Because the system would be mobile (the buoys would be lifted out of the water when the ship was moving), everything could simply be taken to shore when storms were approaching. No cables would be required, and the system could be temporarily parked wherever it didn't pose a hazard and the waves were decent.

A proposed wave-power system could be installed on ships, which would regularly return to ...

The ships, which could be repurposed existing vessels, would have a storage capacity of 20 megawatt-hours. It is estimated that the system could generate electricity at a cost of 15 cents per kilowatt-hour, which is lower than the cost of existing wave power systems, that reportedly range between 30 and 65 cents.

Of course, some energy would be expended to power the ships' engines, or the engines of tug boats that would tow them.

Source: Gizmag


It sounds like the setup for a Hollywood thriller: scientists in a lab create a virus as contagious as the flu that kills half of those infected. We're safe as long as the virus remains locked up, but if it escapes or gets into the hands of bioterrorists, it has the potential to become a pandemic and kill millions around the world.

But this isn't the latest summer blockbuster. According to New Scientist magazine, researchers in the Netherlands studying H5N1 -- commonly referred to as the bird flu or avian influenza -- have created a strain of the virus that's easily passed between mammals, and it's just as lethal as the original virus.

Un vaccin contra gripei porcine provoacă narcolepsia!

According to the U.S. Department of Health & Human Services, the H5N1 virus has infected more than 500 people in more than a dozen countries and is known to kill around 60 percent of those that become infected.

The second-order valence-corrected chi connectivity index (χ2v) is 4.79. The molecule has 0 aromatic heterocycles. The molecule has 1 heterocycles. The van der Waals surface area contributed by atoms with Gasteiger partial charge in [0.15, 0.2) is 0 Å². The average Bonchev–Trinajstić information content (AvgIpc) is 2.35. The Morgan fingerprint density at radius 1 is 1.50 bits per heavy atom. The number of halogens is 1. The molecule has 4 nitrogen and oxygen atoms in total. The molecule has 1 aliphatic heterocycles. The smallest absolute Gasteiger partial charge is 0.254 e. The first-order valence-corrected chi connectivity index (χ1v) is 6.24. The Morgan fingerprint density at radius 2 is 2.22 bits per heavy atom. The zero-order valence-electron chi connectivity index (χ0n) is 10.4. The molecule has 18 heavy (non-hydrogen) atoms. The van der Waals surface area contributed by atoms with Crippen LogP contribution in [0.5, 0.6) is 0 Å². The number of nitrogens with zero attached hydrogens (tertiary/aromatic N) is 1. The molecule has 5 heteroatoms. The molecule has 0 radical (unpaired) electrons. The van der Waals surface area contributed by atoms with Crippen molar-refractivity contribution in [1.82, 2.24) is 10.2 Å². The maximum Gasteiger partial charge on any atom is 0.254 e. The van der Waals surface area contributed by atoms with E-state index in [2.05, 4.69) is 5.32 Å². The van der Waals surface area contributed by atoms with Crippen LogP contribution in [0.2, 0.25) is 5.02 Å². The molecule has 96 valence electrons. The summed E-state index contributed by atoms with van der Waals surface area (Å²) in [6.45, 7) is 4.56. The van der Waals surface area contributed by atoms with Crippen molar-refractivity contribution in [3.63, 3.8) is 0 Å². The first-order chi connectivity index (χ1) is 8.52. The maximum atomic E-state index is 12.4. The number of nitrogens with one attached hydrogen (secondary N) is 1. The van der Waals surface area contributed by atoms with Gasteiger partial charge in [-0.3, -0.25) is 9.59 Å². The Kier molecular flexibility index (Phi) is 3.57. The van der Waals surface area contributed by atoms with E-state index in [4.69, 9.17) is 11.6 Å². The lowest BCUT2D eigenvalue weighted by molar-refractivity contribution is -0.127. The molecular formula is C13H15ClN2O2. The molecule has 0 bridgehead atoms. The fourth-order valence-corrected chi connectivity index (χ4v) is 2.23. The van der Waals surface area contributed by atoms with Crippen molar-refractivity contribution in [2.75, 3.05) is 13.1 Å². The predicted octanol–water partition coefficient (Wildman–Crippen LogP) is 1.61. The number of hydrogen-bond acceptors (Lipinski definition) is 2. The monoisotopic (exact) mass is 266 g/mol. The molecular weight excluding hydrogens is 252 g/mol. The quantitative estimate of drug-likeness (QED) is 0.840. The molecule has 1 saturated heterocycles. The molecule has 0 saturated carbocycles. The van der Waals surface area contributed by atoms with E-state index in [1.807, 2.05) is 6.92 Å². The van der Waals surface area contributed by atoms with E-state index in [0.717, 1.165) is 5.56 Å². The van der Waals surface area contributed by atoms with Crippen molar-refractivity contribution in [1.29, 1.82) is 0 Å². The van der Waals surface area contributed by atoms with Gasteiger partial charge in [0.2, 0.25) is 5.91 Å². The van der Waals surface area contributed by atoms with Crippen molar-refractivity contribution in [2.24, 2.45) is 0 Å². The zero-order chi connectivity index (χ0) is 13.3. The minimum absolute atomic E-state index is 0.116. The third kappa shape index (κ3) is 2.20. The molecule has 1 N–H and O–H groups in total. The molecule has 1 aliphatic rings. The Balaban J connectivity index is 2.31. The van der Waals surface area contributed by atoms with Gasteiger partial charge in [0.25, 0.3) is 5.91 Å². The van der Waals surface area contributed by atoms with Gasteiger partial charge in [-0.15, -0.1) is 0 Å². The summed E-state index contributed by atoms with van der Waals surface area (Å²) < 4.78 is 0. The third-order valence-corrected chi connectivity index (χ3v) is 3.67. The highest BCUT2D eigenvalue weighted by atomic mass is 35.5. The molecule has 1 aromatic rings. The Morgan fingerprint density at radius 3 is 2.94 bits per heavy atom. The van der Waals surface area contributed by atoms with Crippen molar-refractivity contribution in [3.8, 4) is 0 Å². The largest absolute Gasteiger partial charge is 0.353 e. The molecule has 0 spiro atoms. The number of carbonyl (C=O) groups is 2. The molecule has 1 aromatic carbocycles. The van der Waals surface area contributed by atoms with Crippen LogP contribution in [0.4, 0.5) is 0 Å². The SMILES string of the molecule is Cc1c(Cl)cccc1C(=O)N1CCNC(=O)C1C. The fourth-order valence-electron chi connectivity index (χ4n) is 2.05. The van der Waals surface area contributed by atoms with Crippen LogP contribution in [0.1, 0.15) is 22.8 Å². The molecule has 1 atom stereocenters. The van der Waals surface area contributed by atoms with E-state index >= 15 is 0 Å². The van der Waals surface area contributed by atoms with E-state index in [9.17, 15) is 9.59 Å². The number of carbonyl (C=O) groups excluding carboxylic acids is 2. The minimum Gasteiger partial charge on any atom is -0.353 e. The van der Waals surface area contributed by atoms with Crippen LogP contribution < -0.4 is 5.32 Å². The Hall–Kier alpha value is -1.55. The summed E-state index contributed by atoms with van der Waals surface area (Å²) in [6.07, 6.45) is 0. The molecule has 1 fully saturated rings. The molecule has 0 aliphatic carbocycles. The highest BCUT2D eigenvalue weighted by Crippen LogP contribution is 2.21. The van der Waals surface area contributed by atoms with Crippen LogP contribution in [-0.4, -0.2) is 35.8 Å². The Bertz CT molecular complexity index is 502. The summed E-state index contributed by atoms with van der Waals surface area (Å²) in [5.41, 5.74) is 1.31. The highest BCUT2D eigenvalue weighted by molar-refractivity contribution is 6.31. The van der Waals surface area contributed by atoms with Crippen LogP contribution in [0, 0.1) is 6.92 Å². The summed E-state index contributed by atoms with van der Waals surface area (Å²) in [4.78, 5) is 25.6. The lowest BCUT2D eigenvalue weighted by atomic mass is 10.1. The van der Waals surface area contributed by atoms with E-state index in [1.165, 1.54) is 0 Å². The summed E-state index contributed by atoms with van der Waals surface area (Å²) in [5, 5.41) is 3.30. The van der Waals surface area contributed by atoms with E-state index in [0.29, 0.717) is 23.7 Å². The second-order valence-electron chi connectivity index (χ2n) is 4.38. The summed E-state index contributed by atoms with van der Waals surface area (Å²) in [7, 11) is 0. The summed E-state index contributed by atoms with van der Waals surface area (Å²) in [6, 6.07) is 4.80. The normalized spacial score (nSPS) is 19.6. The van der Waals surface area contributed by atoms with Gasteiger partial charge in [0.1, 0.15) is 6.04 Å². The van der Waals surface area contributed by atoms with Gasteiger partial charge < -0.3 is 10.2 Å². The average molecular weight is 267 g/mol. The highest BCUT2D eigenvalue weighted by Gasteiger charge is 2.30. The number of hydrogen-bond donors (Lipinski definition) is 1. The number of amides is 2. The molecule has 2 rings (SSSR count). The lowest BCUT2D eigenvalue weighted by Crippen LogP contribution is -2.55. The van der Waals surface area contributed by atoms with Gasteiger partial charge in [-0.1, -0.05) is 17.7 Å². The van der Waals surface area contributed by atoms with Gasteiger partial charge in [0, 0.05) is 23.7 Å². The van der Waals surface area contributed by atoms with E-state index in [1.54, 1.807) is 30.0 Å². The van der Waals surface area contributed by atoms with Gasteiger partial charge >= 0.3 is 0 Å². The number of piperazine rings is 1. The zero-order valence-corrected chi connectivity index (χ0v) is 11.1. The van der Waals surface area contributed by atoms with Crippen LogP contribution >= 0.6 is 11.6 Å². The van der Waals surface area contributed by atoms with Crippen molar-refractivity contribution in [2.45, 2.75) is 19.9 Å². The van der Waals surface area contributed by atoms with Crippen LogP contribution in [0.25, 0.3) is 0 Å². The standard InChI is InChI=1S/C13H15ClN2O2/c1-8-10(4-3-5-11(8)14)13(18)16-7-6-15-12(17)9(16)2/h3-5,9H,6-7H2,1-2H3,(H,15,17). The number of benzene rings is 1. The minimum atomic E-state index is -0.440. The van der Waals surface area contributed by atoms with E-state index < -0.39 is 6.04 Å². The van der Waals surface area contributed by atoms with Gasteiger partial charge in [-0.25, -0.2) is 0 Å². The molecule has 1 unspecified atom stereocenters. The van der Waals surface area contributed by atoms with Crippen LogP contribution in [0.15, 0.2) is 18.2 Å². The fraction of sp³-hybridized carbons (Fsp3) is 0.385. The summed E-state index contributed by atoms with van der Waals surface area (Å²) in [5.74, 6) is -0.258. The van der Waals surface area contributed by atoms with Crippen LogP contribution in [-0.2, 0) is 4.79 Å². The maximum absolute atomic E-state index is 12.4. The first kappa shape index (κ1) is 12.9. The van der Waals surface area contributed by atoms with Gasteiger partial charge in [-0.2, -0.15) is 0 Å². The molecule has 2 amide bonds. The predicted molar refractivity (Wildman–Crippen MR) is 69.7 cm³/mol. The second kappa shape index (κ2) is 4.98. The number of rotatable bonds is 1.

Ron Fouchier, a researcher at the Erasmus Medical Centre in Rotterdam, led the team that successfully created the mutation. Fouchier presented the findings at a conference in Malta in September and, according to NPR, is now seeking publication of his results.

But some in the scientific community are debating whether or not that's a good idea.

"It's just a bad idea for scientists to turn a lethal virus into a lethal and highly contagious virus. And it's a second bad idea for them to publish how they did it so others can copy it," Dr. Thomas Inglesby, the director and CEO of the Center for Biosecurity at the University of Pittsburgh, told NPR.

Others, like Michael Osterholm, the director of the Center for Infectious Disease Research and Policy (CIDRAP), told Science magazine that "These studies are very important."

From the Science magazine blog Science Insider:

The researchers "have the full support of the influenza community," Osterholm says, because there are potential benefits for public health. For instance, the results show that those downplaying the risks of an H5N1 pandemic should think again, he says.